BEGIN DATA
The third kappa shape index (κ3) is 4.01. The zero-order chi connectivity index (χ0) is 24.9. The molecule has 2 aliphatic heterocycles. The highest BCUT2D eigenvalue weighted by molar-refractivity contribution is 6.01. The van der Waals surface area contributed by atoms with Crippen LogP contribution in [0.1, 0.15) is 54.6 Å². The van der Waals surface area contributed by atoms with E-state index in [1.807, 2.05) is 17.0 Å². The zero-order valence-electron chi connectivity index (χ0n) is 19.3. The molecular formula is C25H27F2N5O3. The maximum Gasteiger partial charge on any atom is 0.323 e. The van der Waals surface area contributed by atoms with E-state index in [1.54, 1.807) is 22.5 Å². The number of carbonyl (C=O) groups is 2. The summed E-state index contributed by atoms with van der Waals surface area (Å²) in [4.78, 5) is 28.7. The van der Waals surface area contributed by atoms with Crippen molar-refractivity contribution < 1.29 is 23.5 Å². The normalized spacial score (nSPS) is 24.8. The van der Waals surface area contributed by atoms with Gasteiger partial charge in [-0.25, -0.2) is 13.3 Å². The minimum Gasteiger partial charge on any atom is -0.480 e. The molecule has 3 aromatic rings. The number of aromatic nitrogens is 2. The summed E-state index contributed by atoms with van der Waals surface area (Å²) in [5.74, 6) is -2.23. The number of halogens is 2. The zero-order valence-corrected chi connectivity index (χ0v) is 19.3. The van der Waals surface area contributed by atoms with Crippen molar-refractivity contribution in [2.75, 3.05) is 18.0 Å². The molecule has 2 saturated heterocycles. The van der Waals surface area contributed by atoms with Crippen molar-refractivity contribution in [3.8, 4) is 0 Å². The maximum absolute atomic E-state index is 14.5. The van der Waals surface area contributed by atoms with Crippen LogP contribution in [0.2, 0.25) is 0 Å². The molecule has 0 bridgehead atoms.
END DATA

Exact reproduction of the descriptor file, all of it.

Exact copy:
The third kappa shape index (κ3) is 4.01. The zero-order chi connectivity index (χ0) is 24.9. The molecule has 2 aliphatic heterocycles. The highest BCUT2D eigenvalue weighted by molar-refractivity contribution is 6.01. The van der Waals surface area contributed by atoms with Crippen LogP contribution in [0.1, 0.15) is 54.6 Å². The van der Waals surface area contributed by atoms with E-state index in [1.807, 2.05) is 17.0 Å². The zero-order valence-electron chi connectivity index (χ0n) is 19.3. The molecular formula is C25H27F2N5O3. The maximum Gasteiger partial charge on any atom is 0.323 e. The van der Waals surface area contributed by atoms with E-state index in [1.54, 1.807) is 22.5 Å². The number of carbonyl (C=O) groups is 2. The summed E-state index contributed by atoms with van der Waals surface area (Å²) in [4.78, 5) is 28.7. The van der Waals surface area contributed by atoms with Crippen molar-refractivity contribution < 1.29 is 23.5 Å². The normalized spacial score (nSPS) is 24.8. The van der Waals surface area contributed by atoms with Gasteiger partial charge in [-0.25, -0.2) is 13.3 Å². The minimum Gasteiger partial charge on any atom is -0.480 e. The molecule has 3 aromatic rings. The number of aromatic nitrogens is 2. The summed E-state index contributed by atoms with van der Waals surface area (Å²) in [5.74, 6) is -2.23. The number of halogens is 2. The zero-order valence-corrected chi connectivity index (χ0v) is 19.3. The van der Waals surface area contributed by atoms with Crippen molar-refractivity contribution in [2.75, 3.05) is 18.0 Å². The molecule has 2 saturated heterocycles. The van der Waals surface area contributed by atoms with Crippen molar-refractivity contribution in [3.8, 4) is 0 Å². The maximum absolute atomic E-state index is 14.5. The van der Waals surface area contributed by atoms with Crippen LogP contribution in [0.2, 0.25) is 0 Å². The molecule has 0 bridgehead atoms.